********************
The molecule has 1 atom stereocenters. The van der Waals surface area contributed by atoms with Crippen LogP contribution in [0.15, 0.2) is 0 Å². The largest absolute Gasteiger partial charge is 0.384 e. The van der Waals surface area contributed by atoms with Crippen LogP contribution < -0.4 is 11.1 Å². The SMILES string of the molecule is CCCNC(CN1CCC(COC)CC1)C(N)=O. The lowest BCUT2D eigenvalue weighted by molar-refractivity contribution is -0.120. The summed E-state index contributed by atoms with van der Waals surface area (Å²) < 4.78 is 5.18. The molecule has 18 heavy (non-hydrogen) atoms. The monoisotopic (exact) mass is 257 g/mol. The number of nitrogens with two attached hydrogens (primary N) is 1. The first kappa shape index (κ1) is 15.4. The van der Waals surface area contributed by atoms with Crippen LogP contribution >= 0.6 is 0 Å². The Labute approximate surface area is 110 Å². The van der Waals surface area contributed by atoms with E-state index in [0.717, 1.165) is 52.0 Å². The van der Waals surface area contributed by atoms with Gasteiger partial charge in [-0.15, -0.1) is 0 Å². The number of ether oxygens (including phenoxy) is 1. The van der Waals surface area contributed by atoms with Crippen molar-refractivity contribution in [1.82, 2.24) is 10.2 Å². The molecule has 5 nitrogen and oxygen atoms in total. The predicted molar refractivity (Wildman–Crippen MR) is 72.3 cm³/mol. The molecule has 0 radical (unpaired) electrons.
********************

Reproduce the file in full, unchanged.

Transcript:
The molecule has 1 atom stereocenters. The van der Waals surface area contributed by atoms with Crippen LogP contribution in [0.15, 0.2) is 0 Å². The largest absolute Gasteiger partial charge is 0.384 e. The van der Waals surface area contributed by atoms with Crippen LogP contribution < -0.4 is 11.1 Å². The SMILES string of the molecule is CCCNC(CN1CCC(COC)CC1)C(N)=O. The lowest BCUT2D eigenvalue weighted by molar-refractivity contribution is -0.120. The summed E-state index contributed by atoms with van der Waals surface area (Å²) < 4.78 is 5.18. The molecule has 18 heavy (non-hydrogen) atoms. The monoisotopic (exact) mass is 257 g/mol. The number of nitrogens with two attached hydrogens (primary N) is 1. The first kappa shape index (κ1) is 15.4. The van der Waals surface area contributed by atoms with Crippen LogP contribution >= 0.6 is 0 Å². The Labute approximate surface area is 110 Å². The van der Waals surface area contributed by atoms with E-state index in [0.717, 1.165) is 52.0 Å². The van der Waals surface area contributed by atoms with Gasteiger partial charge in [-0.15, -0.1) is 0 Å². The number of ether oxygens (including phenoxy) is 1. The van der Waals surface area contributed by atoms with Crippen molar-refractivity contribution in [1.82, 2.24) is 10.2 Å². The molecule has 5 nitrogen and oxygen atoms in total. The predicted molar refractivity (Wildman–Crippen MR) is 72.3 cm³/mol. The molecule has 0 radical (unpaired) electrons.